Bob Pisani is off; this post was written by CNBC producer Robert Hum.
A couple of takeaways from Friday’s solid gains:
1) No sell-off materialized following Thursday’s strong rally. Instead, the extension of Thursday’s rally on Friday gave the markets a modest 3 percent gain for the week – their second weekly gain over the last 3 weeks.
2) Another encouraging result of Friday’s gains that traders noted: higher highs for the markets for the first time in a number of months. Recall, following the S&P 500’s 19-month high of 1,217 back in April, the index has only seen lower relative highs since then (1,117 in June and 1,096 earlier in July). Friday’s gain gave the S&P 500 a 1-month high as it broke above the highs set earlier on July 15. The next technical level that traders have their highs on: the 1,117 mark, which was last seen in mid-June.
Markets Get Boost from FedEx, New Home Sales
Early on this morning, all indications were for a slightly lower open today, but strong earnings guidance out of FedEx and better-than-expected new home sales have given stocks some life after the open. With today’s gains, the Dow Industrials has swung back into positive territory for the year.
FedEx jumps 5 percent after the shipper raised its fiscal Q1 and full-year guidance (the company will report earnings on September 16). The Dow Transport company now sees Q1 earnings of $1.05-$1.25, above estimates of $1.01 and provides a full-year outlook of $4.60-$5.20 vs. $4.98 consensus. The reasons for the bullish guidance: “better-than-anticipated growth in FedEx Express and FedEx Ground volumes." Just like rival UPS, which reported last week, international package volumes have been particularly strong, soaring over 20 percent this quarter for FedEx.
Another very encouraging sign: FedEx announced it is reinstituting its company matching policy for its employees’ 401(k) contributions. The company had suspended that program to help contain costs during the economic crisis.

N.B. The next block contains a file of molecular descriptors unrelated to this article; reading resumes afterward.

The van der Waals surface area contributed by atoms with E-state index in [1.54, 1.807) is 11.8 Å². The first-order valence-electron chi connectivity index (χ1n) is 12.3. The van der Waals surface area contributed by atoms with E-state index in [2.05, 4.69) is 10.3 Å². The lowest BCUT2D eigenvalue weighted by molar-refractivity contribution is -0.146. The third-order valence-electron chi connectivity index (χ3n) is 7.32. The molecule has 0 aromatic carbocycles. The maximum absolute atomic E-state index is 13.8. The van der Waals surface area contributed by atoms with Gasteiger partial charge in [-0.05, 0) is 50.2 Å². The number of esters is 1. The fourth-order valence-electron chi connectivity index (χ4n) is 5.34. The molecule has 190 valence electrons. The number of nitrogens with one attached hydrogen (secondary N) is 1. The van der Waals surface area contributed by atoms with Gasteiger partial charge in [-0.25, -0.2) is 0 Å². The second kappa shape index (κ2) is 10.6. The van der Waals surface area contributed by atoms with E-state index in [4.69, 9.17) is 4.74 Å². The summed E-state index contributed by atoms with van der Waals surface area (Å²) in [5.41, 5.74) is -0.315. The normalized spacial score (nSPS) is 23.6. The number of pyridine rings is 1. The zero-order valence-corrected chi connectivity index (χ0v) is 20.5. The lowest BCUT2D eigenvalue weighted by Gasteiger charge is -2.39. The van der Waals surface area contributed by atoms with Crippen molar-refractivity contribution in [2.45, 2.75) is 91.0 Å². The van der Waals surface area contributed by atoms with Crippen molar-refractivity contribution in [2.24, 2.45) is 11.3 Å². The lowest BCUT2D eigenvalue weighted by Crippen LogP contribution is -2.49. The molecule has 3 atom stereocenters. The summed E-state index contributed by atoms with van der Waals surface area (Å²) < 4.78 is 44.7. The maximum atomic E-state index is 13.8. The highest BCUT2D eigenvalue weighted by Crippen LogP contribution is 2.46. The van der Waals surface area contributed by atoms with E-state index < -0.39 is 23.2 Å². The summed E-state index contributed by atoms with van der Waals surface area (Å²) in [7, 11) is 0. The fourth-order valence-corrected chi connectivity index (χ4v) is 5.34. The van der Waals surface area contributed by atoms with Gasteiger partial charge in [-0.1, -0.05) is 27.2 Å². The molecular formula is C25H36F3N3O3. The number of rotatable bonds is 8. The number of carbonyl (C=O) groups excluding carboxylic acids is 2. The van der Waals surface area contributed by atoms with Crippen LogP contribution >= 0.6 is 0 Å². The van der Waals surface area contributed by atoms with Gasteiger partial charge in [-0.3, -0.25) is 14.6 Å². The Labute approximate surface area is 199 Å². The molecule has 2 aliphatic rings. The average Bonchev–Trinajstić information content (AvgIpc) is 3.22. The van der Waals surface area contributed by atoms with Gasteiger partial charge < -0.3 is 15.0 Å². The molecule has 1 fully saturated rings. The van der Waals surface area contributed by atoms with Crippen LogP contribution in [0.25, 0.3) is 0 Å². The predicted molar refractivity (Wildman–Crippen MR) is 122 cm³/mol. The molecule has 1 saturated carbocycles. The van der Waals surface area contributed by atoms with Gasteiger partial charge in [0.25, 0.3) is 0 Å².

Following FedEx’s announcement, transports are having another stellar day. The Dow Transports is up 2 percent (outperforming all other indices today), and follows up on a strong 6 percent gain last week (nearly double the Dow and S&P’s gains). UPS rises nearly 2 percent, while truckers Con-Way, Expeditors, and CH Robinson are all up over 2 percent.
Meanwhile, stocks moved another leg up after a stronger-than-expected June new home sales report (330,000 vs 316,000 consensus). However, despite the strong headline number for June, it was dampened by a downwardly-revised May number, which was already at a record low (revised to 267,000 vs. 300,000 prior). Also disappointing, June housing prices remained depressed, falling 0.6 percent from the prior year. Following the release of the report, homebuilders got a bounce with Lennar, DR Horton, Toll Brothers, Ryland, Pulte Homes, and KB Home all up 2 percent to 4 percent.
a) European markets are up slightly while European banks are mixed in their first full day of trading following the release of the bank stress tests.
b) BP is up 4 percent after U.S. officials confirmed reports of the impending resignation of BP CEO Tony Hayward in a mutually agreed upon exit. However, the oil company itself has firmly denied that any decision on Hayward’s future as CEO has been made.
c) IBM announced it has received notice of two antitrust probes being launched by the European Union. The EU claims IBM abused its dominance in the mainframe computer industry, but the U.S. tech company says the complaints have no merit.
d) Japanese newspaper The Nikkei reports that Sony will return to profitability this quarter – a surprising profit since analysts had still been expecting a loss for the quarter. According to the paper, sales of cameras, video cameras, and PCs have been strong, especially in China. Also helping Sony: solid sales of LCD TVs and more profitable mobile phone and gaming operations.